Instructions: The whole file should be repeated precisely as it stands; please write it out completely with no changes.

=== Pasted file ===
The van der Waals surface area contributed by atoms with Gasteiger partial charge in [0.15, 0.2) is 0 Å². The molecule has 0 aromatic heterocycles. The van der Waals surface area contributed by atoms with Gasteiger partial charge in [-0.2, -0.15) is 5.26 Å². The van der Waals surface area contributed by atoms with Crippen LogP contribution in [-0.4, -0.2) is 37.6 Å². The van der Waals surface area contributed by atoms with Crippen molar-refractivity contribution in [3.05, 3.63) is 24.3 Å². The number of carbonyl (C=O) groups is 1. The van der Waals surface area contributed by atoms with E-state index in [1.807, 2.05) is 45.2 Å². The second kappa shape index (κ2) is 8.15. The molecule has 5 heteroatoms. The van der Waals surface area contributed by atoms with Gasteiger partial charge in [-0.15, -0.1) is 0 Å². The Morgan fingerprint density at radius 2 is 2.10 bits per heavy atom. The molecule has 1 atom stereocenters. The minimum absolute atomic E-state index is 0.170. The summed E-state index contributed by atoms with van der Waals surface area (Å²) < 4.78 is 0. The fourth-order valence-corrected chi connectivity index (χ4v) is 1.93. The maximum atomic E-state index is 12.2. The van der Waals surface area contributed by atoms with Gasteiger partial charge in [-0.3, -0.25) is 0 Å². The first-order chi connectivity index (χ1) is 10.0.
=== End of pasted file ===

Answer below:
The van der Waals surface area contributed by atoms with Gasteiger partial charge in [0.15, 0.2) is 0 Å². The molecule has 0 aromatic heterocycles. The van der Waals surface area contributed by atoms with Gasteiger partial charge in [-0.2, -0.15) is 5.26 Å². The van der Waals surface area contributed by atoms with Crippen LogP contribution in [-0.4, -0.2) is 37.6 Å². The van der Waals surface area contributed by atoms with Crippen molar-refractivity contribution in [3.05, 3.63) is 24.3 Å². The number of carbonyl (C=O) groups is 1. The van der Waals surface area contributed by atoms with E-state index in [1.807, 2.05) is 45.2 Å². The second kappa shape index (κ2) is 8.15. The molecule has 5 heteroatoms. The van der Waals surface area contributed by atoms with Gasteiger partial charge in [-0.15, -0.1) is 0 Å². The Morgan fingerprint density at radius 2 is 2.10 bits per heavy atom. The molecule has 1 atom stereocenters. The minimum absolute atomic E-state index is 0.170. The summed E-state index contributed by atoms with van der Waals surface area (Å²) < 4.78 is 0. The fourth-order valence-corrected chi connectivity index (χ4v) is 1.93. The maximum atomic E-state index is 12.2. The van der Waals surface area contributed by atoms with Gasteiger partial charge in [-0.3, -0.25) is 0 Å². The first-order chi connectivity index (χ1) is 10.0.